Theodore Roosevelt once said ‘It’s not the critic that counts.’
It is part of a longer text which is worth a read for anyone who’s striving to do anything of merit in the world (included in full at the bottom). Some people say that Teddy wrote it as a ‘comments guideline’ for the interweb, but that could just be rumour.
Whilst Roosevelt was pretty bang on the money, there is stage of creation where it’s worth actively seeking out criticism.
As a young and enthusiastic entrepreneur, I used to do some ‘market research’ before I built a product. Sometimes this research would ‘stretch’ to asking three or four friends, “What do you think of this idea?”
My ideas were of course utterly genius and the answer would always be “great!” Market research done and my first three or four clients practically guaranteed I would then invest a ton of time, money and effort building the product.
For some reason, whenever I went back to those three or four friends to ask them to buy it, it was always the wrong colour, they had no budget, they were busy ironing the cat, et cetera, et cetera.
Eventually, I learned three important lessons.
1. Separate yourself from the idea
You are not the idea. Or the product. Or the business. The more wrapped up in the idea you are, the harder it will be for anyone to give you honest feedback and the harder it will be for you to hear it.
We’re used to having to ‘sell’ ideas but that is not what you’re trying to do at this point, you’re trying to get useful feedback. You may well think it is a genius idea, but when you first put it out into the marketplace, distance yourself from the idea. Frame it as one of many ideas you are considering at the moment.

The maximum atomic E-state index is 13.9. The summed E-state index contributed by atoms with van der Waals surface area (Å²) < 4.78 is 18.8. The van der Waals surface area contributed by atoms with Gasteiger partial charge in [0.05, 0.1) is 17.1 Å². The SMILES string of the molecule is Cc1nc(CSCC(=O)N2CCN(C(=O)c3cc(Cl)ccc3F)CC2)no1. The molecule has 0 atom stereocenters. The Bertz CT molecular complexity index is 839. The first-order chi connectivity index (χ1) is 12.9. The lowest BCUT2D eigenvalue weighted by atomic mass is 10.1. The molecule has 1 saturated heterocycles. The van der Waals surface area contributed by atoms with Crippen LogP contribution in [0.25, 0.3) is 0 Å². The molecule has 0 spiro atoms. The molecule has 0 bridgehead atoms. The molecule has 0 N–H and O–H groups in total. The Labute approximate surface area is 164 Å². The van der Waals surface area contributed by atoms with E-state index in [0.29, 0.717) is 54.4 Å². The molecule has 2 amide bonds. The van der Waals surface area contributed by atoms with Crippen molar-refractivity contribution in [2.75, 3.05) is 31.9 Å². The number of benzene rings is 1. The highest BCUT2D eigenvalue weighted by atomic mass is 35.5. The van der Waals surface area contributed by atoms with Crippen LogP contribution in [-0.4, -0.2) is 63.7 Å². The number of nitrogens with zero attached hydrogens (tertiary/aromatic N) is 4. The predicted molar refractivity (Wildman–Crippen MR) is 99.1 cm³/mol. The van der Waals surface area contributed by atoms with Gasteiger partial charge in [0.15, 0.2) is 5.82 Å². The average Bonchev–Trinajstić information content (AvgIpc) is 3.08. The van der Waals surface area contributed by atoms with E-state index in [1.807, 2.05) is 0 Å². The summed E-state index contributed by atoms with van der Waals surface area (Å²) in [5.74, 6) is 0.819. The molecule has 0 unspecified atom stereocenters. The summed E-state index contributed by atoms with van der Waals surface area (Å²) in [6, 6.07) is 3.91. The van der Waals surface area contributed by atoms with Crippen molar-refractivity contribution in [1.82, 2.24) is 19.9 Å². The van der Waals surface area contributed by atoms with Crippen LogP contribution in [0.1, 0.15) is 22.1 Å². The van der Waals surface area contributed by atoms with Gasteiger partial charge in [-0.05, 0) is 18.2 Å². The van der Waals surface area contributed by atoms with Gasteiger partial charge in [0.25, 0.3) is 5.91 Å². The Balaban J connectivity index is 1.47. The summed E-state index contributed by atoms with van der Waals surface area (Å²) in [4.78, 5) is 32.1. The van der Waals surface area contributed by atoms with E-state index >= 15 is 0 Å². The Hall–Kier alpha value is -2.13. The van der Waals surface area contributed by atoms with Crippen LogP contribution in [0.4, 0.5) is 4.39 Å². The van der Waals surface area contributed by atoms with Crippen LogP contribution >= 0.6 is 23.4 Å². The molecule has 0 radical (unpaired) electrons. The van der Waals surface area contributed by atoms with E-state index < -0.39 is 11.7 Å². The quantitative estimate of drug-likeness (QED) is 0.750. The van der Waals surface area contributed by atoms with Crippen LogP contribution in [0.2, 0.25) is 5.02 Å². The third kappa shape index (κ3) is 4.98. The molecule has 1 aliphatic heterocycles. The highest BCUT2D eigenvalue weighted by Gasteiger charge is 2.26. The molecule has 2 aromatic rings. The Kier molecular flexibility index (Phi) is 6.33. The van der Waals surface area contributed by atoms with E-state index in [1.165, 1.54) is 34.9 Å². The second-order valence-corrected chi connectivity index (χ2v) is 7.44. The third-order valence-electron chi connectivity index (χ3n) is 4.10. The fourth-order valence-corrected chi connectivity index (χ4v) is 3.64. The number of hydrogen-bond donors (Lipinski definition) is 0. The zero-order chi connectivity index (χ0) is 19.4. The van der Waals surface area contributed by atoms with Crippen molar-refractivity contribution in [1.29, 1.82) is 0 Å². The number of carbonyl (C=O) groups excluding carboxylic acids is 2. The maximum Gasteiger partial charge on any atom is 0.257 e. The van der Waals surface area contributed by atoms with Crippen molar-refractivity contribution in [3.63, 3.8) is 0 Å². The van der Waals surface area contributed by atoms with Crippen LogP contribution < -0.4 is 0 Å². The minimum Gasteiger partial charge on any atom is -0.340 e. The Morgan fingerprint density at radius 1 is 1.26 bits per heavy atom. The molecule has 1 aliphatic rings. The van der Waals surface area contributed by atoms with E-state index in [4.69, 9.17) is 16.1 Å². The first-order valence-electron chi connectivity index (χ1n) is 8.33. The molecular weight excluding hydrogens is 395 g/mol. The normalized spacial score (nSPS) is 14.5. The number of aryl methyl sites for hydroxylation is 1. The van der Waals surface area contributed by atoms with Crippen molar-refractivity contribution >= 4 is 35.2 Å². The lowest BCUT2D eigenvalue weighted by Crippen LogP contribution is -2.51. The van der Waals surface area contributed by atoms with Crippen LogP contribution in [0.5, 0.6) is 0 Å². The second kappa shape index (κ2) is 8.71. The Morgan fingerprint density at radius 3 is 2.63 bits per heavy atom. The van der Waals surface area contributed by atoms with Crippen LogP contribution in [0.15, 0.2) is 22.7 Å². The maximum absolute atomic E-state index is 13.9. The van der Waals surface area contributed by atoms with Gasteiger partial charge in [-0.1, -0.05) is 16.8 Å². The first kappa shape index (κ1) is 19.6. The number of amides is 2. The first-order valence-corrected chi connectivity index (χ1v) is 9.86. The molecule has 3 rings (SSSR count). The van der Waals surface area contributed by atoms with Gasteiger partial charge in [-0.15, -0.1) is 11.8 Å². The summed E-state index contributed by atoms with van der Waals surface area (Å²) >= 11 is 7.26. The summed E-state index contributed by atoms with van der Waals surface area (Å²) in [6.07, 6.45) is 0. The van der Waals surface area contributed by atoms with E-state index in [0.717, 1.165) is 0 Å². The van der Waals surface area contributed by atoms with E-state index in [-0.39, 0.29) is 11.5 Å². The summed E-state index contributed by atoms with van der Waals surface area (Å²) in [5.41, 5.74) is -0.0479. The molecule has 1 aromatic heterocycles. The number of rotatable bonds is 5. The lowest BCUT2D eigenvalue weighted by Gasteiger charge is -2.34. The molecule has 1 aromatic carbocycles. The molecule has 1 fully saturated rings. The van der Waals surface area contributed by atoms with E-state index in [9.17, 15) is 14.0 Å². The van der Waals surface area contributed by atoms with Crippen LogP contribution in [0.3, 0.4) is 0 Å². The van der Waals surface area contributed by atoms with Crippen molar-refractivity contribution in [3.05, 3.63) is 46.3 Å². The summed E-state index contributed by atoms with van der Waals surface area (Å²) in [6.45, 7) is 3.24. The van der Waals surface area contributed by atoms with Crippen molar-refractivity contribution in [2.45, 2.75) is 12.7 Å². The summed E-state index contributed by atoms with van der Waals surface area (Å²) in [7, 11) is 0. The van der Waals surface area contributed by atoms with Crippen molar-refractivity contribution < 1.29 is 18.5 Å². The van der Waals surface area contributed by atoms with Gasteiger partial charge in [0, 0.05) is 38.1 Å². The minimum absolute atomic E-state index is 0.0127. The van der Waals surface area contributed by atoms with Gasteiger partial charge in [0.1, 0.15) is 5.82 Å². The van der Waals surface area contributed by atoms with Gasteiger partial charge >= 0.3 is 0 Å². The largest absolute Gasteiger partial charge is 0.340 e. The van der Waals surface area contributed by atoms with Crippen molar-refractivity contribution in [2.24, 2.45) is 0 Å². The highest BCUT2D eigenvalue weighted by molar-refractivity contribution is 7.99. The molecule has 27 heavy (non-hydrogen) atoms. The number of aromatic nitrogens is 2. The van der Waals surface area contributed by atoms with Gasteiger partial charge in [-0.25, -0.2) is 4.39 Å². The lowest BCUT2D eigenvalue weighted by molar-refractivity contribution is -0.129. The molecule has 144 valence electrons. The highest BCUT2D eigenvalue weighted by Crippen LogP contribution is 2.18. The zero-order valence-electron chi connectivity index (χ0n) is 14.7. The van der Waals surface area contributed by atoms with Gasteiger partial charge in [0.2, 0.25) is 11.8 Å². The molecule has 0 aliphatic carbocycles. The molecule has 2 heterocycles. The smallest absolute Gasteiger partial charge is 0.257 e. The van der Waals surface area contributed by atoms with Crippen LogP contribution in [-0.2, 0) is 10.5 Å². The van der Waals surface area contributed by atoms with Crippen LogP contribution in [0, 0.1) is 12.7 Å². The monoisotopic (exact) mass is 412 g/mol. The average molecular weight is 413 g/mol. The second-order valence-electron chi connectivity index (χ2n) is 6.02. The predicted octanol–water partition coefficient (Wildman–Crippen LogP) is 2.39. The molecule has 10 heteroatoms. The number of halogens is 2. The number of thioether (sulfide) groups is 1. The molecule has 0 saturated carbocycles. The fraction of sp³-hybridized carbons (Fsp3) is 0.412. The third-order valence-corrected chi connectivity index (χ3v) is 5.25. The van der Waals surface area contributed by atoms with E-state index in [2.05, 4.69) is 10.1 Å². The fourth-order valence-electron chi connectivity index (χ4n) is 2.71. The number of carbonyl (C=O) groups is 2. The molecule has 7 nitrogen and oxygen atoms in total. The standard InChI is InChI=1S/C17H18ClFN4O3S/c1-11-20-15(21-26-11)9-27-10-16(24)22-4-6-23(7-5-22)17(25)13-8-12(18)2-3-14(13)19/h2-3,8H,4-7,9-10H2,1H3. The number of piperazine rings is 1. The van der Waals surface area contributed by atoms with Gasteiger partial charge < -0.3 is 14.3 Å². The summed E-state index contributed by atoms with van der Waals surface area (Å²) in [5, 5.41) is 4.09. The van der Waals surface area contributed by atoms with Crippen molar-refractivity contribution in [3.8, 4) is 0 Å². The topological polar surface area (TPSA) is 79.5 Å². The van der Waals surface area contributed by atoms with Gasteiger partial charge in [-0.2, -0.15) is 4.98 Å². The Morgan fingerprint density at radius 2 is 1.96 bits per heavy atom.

If this seems hard, it is. But it is not nearly as hard as realising you have wasted years of your life working on a project the market doesn’t want. It is also very good training for when you need to detach yourself from your successful business later in life so you can make objective decisions about the future.
2. It is the critic that counts
Most of us like to get validated that we are doing the right thing. So we go out looking for reassurance that our ideas are as good as we think they are. Fortunately, most people are friendly, they don’t want to hurt your feelings and they will gladly give you some reassuring words.
Unfortunately, in the scheme of things, this is worthless.
You must actively go into the market place, talk to your ideal client and look for everything that is wrong with your product/idea/business. You must ask questions like, how could this be better? Why won’t this work? What is the most likely reason this will fail? Who is already doing this better? Top five reasons you wouldn’t buy this product. And the most painful: why wouldn’t you buy this from me?
Now, as you already know from the point above – you are not the idea. Therefore, the feedback they are giving is not a reflection on you, it is just useful information. But it won’t feel like that. The reality is that you are vested in the idea and you already believe in it to a certain degree, otherwise you would not be out there getting feedback on it.
You know those ‘FAIL –compilation’ videos that stream across the Internet? That is what your life is going to feel like at this point. Except you’re not laughing at it, you are the star of it. You are recipient of every chair that collapses, every bucket that falls on your head and every dog that knocks you off your bicycle. I empathise with you, I really do, this is a painful step to go through.